Girl Up supports Frans Indongo orphanage

03 August 2021 | Local News

JEMIMA BEUKES

WINDHOEK

A group of Girl Up volunteers this weekend donated much-needed clothing to the Frans Indongo orphanage and to homeless people at the Rundu dumpsite.

Girl Up Namibia president Joy Kapepo, who formed part of the delegation at Frans Indongo orphanage, told Namibian Sun that they have gained insight into the plight of vulnerable children and believe that Namibia’s inequality status is keeping far too many children trapped in poverty.

“Most of the children I've seen have Down syndrome and some don't even have legs but what left me surprised was how there were not enough resources available to them to help the handicapped just to be able to exist.

“These are Namibian children filled with big smiles. Big enough to light up the world. Mee Aili, the caretaker, who is clearly grasping at straws raising these children, shows so much compassion, which is what we must emulate in Namibia.

“Mee Aili is in desperate need of assistance. She told me that there are many abandoned children in Namibia experiencing deep poverty but the councillors and mayors turn a blind eye,” she said.

The Girl Up delegation handed over a collection of clothing and hopes to help renovate the orphanage so that can accommodate more vulnerable children.

“I loved the experience because it showed me a part of the disabled community left to scramble on their own. I noticed how even I as a citizen turned a blind eye to doing my part in society to make it better.

“I saw a mother who believed in the power of children. One that cares enough to sacrifice herself to do God's will and help those who cannot help themselves.

“I also saw the future generation. I saw children that could sing, laugh, cry and smile. I saw love in so many different ways in one day.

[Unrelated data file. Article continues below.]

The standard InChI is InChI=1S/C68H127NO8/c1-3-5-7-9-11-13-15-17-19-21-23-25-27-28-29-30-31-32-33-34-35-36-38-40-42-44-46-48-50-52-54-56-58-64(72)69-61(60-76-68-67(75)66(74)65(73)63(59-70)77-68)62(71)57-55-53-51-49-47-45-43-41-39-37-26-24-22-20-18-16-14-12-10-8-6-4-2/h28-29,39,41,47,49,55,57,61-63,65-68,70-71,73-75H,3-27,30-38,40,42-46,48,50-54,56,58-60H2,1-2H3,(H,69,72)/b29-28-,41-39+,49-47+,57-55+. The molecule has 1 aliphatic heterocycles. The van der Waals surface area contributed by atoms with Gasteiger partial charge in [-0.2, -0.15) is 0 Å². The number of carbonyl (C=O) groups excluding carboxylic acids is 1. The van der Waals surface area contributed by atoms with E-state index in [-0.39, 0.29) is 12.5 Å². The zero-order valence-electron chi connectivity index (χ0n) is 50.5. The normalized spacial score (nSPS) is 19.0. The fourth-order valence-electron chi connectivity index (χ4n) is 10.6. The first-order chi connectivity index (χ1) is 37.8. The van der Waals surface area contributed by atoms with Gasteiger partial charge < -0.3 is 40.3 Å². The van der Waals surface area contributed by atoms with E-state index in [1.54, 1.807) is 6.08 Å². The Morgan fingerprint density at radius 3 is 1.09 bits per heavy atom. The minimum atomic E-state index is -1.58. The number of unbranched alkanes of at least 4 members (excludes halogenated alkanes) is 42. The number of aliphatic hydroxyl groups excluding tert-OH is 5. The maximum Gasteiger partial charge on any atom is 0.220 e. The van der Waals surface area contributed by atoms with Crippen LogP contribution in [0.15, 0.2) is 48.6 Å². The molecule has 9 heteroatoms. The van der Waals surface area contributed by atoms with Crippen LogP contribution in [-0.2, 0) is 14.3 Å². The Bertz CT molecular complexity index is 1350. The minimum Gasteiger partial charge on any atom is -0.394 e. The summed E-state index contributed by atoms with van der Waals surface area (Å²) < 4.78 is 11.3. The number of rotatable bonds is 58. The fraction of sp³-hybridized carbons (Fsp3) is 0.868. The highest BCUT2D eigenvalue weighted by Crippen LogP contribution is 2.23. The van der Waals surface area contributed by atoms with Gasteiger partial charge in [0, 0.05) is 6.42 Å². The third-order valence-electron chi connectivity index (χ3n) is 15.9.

“I saw what I want to see for the future of Namibia for years to come. One that can only be achieved through humanity’s contributions and intervention by the government,” said Kapepo.

Dumpsite people

The Rundu group of Girl Up girls said they were sad to find people scavenging through large heaps of garbage as a means of staying alive, and hoped that their little contribution would go a long way.

Another group in Kavango East led by Aily Ngalangi also handed out some clothing, shoes, bedsheets and sweets with the assistance of Bank of BIC and other Samaritans at the Rundu dumping site.

“During the donation we had a chance to speak to a few of the people, many of whom were school-going children. They said they go to the site every day, looking for food, clothing, old building materials they can use for makeshift shelters as well as items that they can sell at the market.

“Many of the children often skip school, especially during the winter season, for they have no proper means to shield themselves from the cold. Having emptied two big boxes and a bag of clothing, they left the site just a little bit lighter,” said Ngalangi.

Girl Up, with over 2 500 clubs across 100 countries, is a non-profit under the United Nations Foundation that supports UN programmes targeting adolescent girls in developing countries (primarily Uganda, Malawi, Ethiopia, India, and Guatemala) in the areas of education, safety, health, and leadership.

[email protected]

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